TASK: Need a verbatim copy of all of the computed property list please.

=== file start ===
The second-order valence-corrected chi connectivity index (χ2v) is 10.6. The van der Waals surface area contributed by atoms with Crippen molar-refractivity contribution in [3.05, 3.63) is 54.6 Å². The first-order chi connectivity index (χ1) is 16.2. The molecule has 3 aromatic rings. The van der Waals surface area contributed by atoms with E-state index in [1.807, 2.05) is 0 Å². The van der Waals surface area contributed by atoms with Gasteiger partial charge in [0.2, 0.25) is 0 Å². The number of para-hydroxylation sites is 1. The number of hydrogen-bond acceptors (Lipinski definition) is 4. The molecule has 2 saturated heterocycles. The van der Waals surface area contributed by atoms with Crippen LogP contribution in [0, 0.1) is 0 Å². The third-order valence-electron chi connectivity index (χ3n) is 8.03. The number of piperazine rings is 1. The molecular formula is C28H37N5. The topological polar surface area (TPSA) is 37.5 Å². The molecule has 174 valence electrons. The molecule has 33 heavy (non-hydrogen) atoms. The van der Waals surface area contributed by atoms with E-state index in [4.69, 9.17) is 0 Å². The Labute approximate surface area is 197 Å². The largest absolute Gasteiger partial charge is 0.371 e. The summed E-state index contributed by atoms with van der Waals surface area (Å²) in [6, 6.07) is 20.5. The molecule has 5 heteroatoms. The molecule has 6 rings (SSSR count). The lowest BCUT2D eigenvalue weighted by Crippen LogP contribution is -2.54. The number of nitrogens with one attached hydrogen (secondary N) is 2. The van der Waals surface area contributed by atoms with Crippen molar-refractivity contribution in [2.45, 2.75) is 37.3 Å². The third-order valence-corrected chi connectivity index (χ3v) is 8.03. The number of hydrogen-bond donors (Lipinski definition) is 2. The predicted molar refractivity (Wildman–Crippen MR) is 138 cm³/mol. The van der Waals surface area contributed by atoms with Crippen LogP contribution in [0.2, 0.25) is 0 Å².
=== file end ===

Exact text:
The second-order valence-corrected chi connectivity index (χ2v) is 10.6. The van der Waals surface area contributed by atoms with Crippen molar-refractivity contribution in [3.05, 3.63) is 54.6 Å². The first-order chi connectivity index (χ1) is 16.2. The molecule has 3 aromatic rings. The van der Waals surface area contributed by atoms with E-state index in [1.807, 2.05) is 0 Å². The van der Waals surface area contributed by atoms with Gasteiger partial charge in [0.2, 0.25) is 0 Å². The number of para-hydroxylation sites is 1. The number of hydrogen-bond acceptors (Lipinski definition) is 4. The molecule has 2 saturated heterocycles. The van der Waals surface area contributed by atoms with Crippen LogP contribution in [0, 0.1) is 0 Å². The third-order valence-electron chi connectivity index (χ3n) is 8.03. The number of piperazine rings is 1. The molecular formula is C28H37N5. The topological polar surface area (TPSA) is 37.5 Å². The molecule has 174 valence electrons. The molecule has 33 heavy (non-hydrogen) atoms. The van der Waals surface area contributed by atoms with E-state index in [4.69, 9.17) is 0 Å². The Labute approximate surface area is 197 Å². The largest absolute Gasteiger partial charge is 0.371 e. The summed E-state index contributed by atoms with van der Waals surface area (Å²) in [6, 6.07) is 20.5. The molecule has 5 heteroatoms. The molecule has 6 rings (SSSR count). The lowest BCUT2D eigenvalue weighted by Crippen LogP contribution is -2.54. The number of nitrogens with one attached hydrogen (secondary N) is 2. The van der Waals surface area contributed by atoms with Crippen molar-refractivity contribution in [2.45, 2.75) is 37.3 Å². The third-order valence-corrected chi connectivity index (χ3v) is 8.03. The number of hydrogen-bond donors (Lipinski definition) is 2. The predicted molar refractivity (Wildman–Crippen MR) is 138 cm³/mol. The van der Waals surface area contributed by atoms with Crippen LogP contribution in [0.2, 0.25) is 0 Å².